Notice a UGLD does not measure the leak rate. The leak rate is used to set the performance criterion, and in effect defines which leaks the UGLD must pick up. The UGLD provides a measure of the ultrasonic sound measured in decibels (dB). When there is a gas leak with a leak rate of 0.1 kg/s inside the detector’s coverage area, the sound level will exceed the trigger level of the UGLD and cause an alarm. As a result, in order to prevent injury or loss of life, UGLDs must detect methane leaks of at least 0.1 kg/s.

Leak size and influence on UGLD

The leak size influences the performance of the UGLD in the following way: the greater the leak size, the bigger the leak rate and thus the greater the detector’s coverage (assuming the gas pressure is kept constant). Some of the most frequently asked questions pertain to the leak size and whether the opening can be too small or too large to create adequate levels of sound.

The most important thing to understand is that the leak rate can derive from an infinite number of combinations of leak size and gas pressure. Gas properties also have some influence. As the hole becomes larger, the leak rate increases. However, with extremely large leaks it becomes more and more difficult to sustain the system’s pressure. When the system pressure starts dropping it causes a reduction of the leak rate and thereby decreases the ultrasonic sound level.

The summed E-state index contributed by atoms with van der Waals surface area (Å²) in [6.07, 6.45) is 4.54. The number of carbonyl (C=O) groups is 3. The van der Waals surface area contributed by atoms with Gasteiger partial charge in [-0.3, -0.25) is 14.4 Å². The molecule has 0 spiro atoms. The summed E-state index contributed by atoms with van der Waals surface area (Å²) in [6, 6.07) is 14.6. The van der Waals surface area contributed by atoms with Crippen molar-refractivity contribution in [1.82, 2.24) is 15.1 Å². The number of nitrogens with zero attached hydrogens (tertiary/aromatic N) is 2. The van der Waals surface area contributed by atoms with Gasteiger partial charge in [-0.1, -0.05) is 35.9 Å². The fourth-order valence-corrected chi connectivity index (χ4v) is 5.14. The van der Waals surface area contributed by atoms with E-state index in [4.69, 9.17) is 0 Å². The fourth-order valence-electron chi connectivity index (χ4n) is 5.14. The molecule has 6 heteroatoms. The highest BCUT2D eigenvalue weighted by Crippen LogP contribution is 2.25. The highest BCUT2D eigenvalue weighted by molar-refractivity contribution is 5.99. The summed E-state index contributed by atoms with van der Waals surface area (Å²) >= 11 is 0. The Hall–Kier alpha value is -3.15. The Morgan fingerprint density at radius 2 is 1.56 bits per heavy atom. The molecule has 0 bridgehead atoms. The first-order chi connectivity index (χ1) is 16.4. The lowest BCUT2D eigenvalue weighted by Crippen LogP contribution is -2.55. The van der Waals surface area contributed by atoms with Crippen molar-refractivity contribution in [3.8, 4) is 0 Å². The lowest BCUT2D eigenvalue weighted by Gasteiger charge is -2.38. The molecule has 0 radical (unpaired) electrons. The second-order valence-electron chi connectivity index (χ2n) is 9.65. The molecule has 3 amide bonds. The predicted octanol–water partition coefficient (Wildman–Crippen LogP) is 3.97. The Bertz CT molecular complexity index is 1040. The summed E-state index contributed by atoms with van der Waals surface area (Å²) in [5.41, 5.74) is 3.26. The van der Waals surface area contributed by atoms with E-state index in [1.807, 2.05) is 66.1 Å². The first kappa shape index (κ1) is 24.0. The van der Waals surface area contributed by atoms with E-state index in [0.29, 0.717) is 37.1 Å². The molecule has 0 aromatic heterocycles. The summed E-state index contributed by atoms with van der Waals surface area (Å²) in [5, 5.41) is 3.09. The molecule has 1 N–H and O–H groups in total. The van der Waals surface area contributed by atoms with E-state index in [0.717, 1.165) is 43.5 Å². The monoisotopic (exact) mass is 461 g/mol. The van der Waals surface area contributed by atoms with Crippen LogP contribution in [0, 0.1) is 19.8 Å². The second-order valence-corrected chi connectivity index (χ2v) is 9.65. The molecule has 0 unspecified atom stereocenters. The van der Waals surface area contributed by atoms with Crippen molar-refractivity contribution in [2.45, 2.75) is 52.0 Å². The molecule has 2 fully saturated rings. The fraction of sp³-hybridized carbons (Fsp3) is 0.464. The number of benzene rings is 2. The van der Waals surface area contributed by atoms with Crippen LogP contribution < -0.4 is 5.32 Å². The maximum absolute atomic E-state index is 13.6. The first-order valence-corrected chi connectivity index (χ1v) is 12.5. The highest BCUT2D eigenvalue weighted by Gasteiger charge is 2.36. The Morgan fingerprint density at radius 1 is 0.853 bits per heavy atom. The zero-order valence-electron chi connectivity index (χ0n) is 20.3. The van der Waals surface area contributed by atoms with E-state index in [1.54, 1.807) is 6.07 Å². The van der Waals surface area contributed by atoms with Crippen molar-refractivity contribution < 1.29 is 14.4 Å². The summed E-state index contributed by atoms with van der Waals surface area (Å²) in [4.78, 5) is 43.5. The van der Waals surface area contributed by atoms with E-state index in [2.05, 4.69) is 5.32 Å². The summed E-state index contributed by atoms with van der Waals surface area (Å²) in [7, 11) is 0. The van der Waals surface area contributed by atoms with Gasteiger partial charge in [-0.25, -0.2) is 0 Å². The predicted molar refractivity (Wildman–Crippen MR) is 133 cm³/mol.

In theory, there is no limitation to the rule when the leak becomes small. However, to achieve the commonly used leak rate for methane of 0.1 kg/s for a leak with a small hole size such as 0.5 mm, the system’s pressure must be almost 3000 bar (or around 43,500 psi). Since tiny pinhole leaks are found in fittings especially on offshore facilities, UGLDs are neither designed for pinhole leaks nor for big pipe ruptures. Pinhole leaks increase in size over time and become easier to detect while pipe ruptures can be identified by the pressure drop. Instead of considering specific hole sizes or pressures, UGLD should be related to the leak rate.

Frequency and amplitude

Ultrasonic gas leak detection differs from conventional gas detection mainly because it responds to the airborne acoustic sound from the gas leak, and not by sensing the gas molecules. Two parameters are therefore fundamental to understand ultrasonic technology — amplitude and frequency.

  1. Amplitude: The term amplitude, measured in decibels (dB), is the parameter that describes the sound level or volume of the acoustic sound.